Carbylamine reaction mechanism, examples, and applications in organic chemistry are discussed here:
Carbylamine reaction involves the reaction of a primary amine with chloroform in presence of alcoholic KOH that leads to the formation of isocyanide, and hence also known as Hofmann isocyanide synthesis. In another word, carbylamine reaction is the synthesis reaction of isocyanide by the chemical reaction of primary amine, chloroform, and a base. This reaction is also known as used to detect the presence of primary (1o) amine.
Some of the examples of carbylamine reactions are:
Carbylamine Reaction Mechanism
The mechanism of carbylamine reaction can be carried into two following steps:
Step 1: Dehydrohalogenation of chloroform and the formation of reactive intermediate, dichlorocarbene
Step 2: Electrophilic addition of dichlorocarbene to amine followed by successive dehydrochlorination in presence of a base.
Application of Carbylamine reaction
- For the detection of primary amines.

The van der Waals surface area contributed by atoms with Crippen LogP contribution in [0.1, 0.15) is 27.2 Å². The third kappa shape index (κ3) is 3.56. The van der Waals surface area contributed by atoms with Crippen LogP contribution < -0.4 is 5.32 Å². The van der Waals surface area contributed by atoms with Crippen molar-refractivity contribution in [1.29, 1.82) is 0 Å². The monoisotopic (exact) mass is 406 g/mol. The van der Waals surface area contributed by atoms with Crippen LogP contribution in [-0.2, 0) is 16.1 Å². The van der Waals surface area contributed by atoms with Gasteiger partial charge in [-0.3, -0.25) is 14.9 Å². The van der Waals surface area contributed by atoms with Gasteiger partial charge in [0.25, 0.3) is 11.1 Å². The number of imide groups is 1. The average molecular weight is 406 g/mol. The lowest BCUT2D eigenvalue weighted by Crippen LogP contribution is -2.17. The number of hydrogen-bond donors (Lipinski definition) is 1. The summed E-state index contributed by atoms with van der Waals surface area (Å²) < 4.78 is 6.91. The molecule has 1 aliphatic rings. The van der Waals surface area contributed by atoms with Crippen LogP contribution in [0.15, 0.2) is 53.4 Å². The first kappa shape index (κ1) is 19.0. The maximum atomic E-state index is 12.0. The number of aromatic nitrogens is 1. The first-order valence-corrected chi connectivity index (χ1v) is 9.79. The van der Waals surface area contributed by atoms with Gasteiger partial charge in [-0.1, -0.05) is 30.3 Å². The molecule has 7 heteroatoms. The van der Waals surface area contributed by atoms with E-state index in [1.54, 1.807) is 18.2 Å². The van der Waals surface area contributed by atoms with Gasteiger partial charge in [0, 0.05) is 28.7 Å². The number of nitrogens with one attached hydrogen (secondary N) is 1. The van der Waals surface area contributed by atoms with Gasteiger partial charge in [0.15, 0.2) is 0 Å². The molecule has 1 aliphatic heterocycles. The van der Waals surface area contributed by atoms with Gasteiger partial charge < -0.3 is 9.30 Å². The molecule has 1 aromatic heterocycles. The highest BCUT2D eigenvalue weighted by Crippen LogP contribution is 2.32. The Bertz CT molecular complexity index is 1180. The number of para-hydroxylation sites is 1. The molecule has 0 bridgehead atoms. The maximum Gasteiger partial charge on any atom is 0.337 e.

- For the synthesis of an isocyanide
Carbylamine reaction Video
What is carbylamine reaction?
The reaction that involves the synthesis of isocyanide via the chemical reaction of primary amine, chloroform, and a base known as carbylamine reaction.
Hofmann Isocyanide test
When primary amine is heated with chloroform and alcoholic KOH, then it leads to the formation of isocyanide with an offensive smell. This test is known as the Hofmann isocyanide test and is used to detect primary amine.
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- Finar, I. L., Organic Chemistry, Vol. I and Vol. II, Prentice Hall, London, 1995.